Now, after removing alcohol from her own life, she finds that more and more mixologists are reimagining alcohol-free cocktails, reviving them with complex recipes and well-developed flavors. She captures dozens of these recipes in her new book, Good Drinks: Alcohol-Free Recipes for When You’re Not Drinking for Whatever Reason.
“The book is put together to reflect what was going on and to take a snapshot of that, to shine a light on people in the industry who were at the forefront of this space and really engaging in true hospitality because they were thinking of all kinds of drinkers,” Julia said.
“I got in my car, and I pounded the pavement. I think there’s only so much research you can do from afar because it relies on what’s been reported on locally,” she said. “That was a great start, and it helped me determine where I was going to go, but then it was important for me to cast a really wide net, to taste with a bunch of bartenders and talk with them to represent diversity in all kinds of ways, including pulling recipes from all over the country.”
During the virtual talk, Julia also outlined how growing awareness and concern about climate change is affecting the food world, leading more people to seek out vegan options and meat alternatives. Interest in mood-altering food and drink is also on the rise, though research on the compounds that create these effects is mixed.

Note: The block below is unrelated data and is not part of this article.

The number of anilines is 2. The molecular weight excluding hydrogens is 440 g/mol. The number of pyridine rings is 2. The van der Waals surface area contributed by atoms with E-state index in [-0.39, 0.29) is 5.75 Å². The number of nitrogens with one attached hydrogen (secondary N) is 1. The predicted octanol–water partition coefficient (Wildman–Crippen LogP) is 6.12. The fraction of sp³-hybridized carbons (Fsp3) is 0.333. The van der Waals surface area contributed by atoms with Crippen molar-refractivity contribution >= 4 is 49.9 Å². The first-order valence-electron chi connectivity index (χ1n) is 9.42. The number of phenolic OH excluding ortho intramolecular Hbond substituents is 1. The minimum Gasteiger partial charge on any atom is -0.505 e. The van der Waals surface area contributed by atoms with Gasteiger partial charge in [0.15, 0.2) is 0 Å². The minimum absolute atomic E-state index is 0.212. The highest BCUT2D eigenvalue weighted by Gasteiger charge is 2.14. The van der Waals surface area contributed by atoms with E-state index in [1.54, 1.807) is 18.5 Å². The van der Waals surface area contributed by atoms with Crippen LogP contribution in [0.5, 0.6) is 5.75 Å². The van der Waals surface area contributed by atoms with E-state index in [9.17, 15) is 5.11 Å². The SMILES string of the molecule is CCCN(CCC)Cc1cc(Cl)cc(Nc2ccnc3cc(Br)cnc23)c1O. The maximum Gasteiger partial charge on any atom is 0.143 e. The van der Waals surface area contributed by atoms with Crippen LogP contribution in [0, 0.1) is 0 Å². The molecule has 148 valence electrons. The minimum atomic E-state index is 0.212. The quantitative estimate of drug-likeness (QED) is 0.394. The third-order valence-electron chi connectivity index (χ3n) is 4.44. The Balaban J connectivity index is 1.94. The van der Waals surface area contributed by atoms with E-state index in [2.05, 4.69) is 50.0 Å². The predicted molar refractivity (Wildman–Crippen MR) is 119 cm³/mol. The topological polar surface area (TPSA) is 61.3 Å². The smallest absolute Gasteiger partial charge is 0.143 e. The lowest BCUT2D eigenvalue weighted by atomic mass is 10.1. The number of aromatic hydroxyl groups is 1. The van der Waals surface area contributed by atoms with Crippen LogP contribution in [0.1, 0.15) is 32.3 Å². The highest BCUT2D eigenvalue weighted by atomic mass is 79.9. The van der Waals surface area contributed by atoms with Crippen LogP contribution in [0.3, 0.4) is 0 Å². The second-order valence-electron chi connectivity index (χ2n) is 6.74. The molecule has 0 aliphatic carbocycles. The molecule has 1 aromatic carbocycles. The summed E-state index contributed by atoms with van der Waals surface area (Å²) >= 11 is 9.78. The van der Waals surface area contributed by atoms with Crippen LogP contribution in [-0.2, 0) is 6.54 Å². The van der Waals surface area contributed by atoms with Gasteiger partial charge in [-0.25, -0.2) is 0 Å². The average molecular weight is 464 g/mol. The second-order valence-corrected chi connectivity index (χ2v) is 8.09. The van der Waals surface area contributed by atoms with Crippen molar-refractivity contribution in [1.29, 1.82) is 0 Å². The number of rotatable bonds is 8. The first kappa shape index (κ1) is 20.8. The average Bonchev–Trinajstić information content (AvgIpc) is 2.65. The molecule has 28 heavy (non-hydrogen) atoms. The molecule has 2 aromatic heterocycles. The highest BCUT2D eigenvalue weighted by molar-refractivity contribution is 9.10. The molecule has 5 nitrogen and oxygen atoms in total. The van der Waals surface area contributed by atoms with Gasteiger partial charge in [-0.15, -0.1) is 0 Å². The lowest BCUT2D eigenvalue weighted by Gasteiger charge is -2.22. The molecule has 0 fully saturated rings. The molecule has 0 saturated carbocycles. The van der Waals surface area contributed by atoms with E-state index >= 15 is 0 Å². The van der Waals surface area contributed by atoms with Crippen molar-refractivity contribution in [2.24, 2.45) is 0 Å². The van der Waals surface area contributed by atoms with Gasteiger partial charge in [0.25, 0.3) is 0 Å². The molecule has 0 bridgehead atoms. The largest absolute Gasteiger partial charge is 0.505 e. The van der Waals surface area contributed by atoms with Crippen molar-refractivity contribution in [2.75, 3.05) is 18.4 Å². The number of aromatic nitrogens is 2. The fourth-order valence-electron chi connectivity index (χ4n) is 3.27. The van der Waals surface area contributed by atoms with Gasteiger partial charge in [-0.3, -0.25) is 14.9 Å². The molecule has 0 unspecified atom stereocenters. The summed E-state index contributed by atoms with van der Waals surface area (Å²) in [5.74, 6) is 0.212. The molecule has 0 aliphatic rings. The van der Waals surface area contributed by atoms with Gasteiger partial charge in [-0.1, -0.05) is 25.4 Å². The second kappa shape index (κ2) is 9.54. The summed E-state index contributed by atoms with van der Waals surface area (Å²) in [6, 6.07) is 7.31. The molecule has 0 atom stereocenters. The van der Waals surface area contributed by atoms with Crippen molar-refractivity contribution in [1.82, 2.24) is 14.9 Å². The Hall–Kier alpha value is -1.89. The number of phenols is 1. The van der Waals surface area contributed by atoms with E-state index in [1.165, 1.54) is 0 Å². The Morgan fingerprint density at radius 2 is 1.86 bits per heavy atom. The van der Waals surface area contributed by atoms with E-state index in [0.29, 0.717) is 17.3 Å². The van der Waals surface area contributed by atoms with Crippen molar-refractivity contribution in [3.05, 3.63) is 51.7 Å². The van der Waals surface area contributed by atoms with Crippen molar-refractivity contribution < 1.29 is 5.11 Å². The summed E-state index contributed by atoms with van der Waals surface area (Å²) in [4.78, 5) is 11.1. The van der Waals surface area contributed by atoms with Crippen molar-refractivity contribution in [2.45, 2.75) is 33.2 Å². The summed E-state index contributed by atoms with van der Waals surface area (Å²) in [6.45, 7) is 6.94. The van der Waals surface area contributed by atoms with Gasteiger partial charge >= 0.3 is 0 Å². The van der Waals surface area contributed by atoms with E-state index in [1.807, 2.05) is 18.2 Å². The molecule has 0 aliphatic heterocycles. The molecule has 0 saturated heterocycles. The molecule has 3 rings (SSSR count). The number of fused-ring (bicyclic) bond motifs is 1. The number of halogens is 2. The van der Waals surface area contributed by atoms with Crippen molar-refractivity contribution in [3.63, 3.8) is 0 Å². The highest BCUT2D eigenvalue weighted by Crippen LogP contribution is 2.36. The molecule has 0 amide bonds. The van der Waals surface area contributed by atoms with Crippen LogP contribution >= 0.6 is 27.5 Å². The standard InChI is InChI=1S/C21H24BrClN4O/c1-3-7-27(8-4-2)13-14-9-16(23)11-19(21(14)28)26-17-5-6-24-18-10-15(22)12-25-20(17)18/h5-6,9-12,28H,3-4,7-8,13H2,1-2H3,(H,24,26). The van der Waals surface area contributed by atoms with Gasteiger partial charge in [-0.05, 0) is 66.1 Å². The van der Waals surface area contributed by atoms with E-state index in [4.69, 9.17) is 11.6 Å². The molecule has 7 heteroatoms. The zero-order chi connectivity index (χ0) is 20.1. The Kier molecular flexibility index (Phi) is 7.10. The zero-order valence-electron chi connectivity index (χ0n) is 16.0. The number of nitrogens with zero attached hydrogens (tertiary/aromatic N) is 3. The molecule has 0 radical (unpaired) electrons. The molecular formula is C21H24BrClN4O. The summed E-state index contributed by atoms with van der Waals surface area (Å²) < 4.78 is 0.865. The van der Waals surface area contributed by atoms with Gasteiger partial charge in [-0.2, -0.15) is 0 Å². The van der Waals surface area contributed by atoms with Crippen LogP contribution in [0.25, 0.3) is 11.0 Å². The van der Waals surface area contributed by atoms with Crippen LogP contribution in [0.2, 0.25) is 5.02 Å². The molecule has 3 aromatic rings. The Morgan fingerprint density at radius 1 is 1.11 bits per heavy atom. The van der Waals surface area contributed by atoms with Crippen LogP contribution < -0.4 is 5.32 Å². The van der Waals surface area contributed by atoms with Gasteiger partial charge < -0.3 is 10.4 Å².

As part of Thursday’s discussion, Julia also spoke on her work as creator and host of The Lonely Hour
, a podcast devoted to exploring social disconnection, talking about loneliness, and validating those who experience them. While there is a taboo that surrounds loneliness, Julia notes, it is actually “central to the human experience.”
“My approach with the show has been to talk openly about loneliness in the hopes of de-stigmatizing it, and maybe that would soften the blow of the feeling, which is an inevitable one, or at least make people feel less alone,” she said.
Since Julia started thee show in 2016, The Lonely Hour has been featured by O, The Oprah Magazine, Psychology Today, Women's Health, Bloomberg, and more. Julia recorded the most recent season within the current COVID-19 pandemic.
For the first episode, she departed from the show’s usual format to address the audience directly, providing tips for managing loneliness and isolation caused by social distancing.
“It was important, I think, that I address the concerns of some of my listeners who were reaching out and wanting something from me as ‘The Loneliness Girl,’” she said.
In addition to her work with The Lonely Hour, Condé Nast Traveler, and Bon Appétit, Julia has worked as an editor with Yahoo Food and Atlanta Magazine, and her stories have been published in The New York Times, The Wall Street Journal, The Washington Post, and Food & Wine, among other outlets.
Her profile of chef Iliana Regan
was named one of Longreads Best of 2019, and she credits Calvert School with giving her the strong foundation needed to become a successful writer.
“I think my Calvert education affected my writing because reading was such an important part of our time at Calvert, and I think that good writers are voracious readers,” Julia said.